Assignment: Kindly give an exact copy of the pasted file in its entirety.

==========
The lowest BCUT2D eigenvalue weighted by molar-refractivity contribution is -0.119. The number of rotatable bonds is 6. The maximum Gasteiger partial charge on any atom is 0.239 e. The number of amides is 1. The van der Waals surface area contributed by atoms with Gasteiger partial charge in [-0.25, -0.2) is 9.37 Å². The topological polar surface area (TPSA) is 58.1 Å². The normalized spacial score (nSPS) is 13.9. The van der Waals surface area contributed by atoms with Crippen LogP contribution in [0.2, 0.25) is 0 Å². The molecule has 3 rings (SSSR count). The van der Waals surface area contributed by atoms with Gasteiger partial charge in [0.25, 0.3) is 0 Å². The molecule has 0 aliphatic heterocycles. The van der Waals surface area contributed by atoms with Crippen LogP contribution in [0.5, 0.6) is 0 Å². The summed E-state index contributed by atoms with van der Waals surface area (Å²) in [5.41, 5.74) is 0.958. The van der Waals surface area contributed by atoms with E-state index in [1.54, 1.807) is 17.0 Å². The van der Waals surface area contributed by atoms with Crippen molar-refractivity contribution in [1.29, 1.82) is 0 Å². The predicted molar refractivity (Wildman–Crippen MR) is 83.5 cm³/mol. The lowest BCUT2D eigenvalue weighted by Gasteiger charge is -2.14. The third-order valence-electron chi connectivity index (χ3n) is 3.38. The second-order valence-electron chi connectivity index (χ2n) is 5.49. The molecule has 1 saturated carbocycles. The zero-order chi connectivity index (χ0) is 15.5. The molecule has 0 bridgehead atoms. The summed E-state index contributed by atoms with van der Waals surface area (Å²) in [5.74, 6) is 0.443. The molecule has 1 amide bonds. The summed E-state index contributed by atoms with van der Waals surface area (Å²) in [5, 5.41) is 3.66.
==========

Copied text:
The lowest BCUT2D eigenvalue weighted by molar-refractivity contribution is -0.119. The number of rotatable bonds is 6. The maximum Gasteiger partial charge on any atom is 0.239 e. The number of amides is 1. The van der Waals surface area contributed by atoms with Gasteiger partial charge in [-0.25, -0.2) is 9.37 Å². The topological polar surface area (TPSA) is 58.1 Å². The normalized spacial score (nSPS) is 13.9. The van der Waals surface area contributed by atoms with Crippen LogP contribution in [0.2, 0.25) is 0 Å². The molecule has 3 rings (SSSR count). The van der Waals surface area contributed by atoms with Gasteiger partial charge in [0.25, 0.3) is 0 Å². The molecule has 0 aliphatic heterocycles. The van der Waals surface area contributed by atoms with Crippen LogP contribution in [0.5, 0.6) is 0 Å². The summed E-state index contributed by atoms with van der Waals surface area (Å²) in [5.41, 5.74) is 0.958. The van der Waals surface area contributed by atoms with E-state index in [1.54, 1.807) is 17.0 Å². The van der Waals surface area contributed by atoms with Crippen molar-refractivity contribution in [1.29, 1.82) is 0 Å². The predicted molar refractivity (Wildman–Crippen MR) is 83.5 cm³/mol. The lowest BCUT2D eigenvalue weighted by Gasteiger charge is -2.14. The third-order valence-electron chi connectivity index (χ3n) is 3.38. The second-order valence-electron chi connectivity index (χ2n) is 5.49. The molecule has 1 saturated carbocycles. The zero-order chi connectivity index (χ0) is 15.5. The molecule has 0 bridgehead atoms. The summed E-state index contributed by atoms with van der Waals surface area (Å²) in [5.74, 6) is 0.443. The molecule has 1 amide bonds. The summed E-state index contributed by atoms with van der Waals surface area (Å²) in [5, 5.41) is 3.66.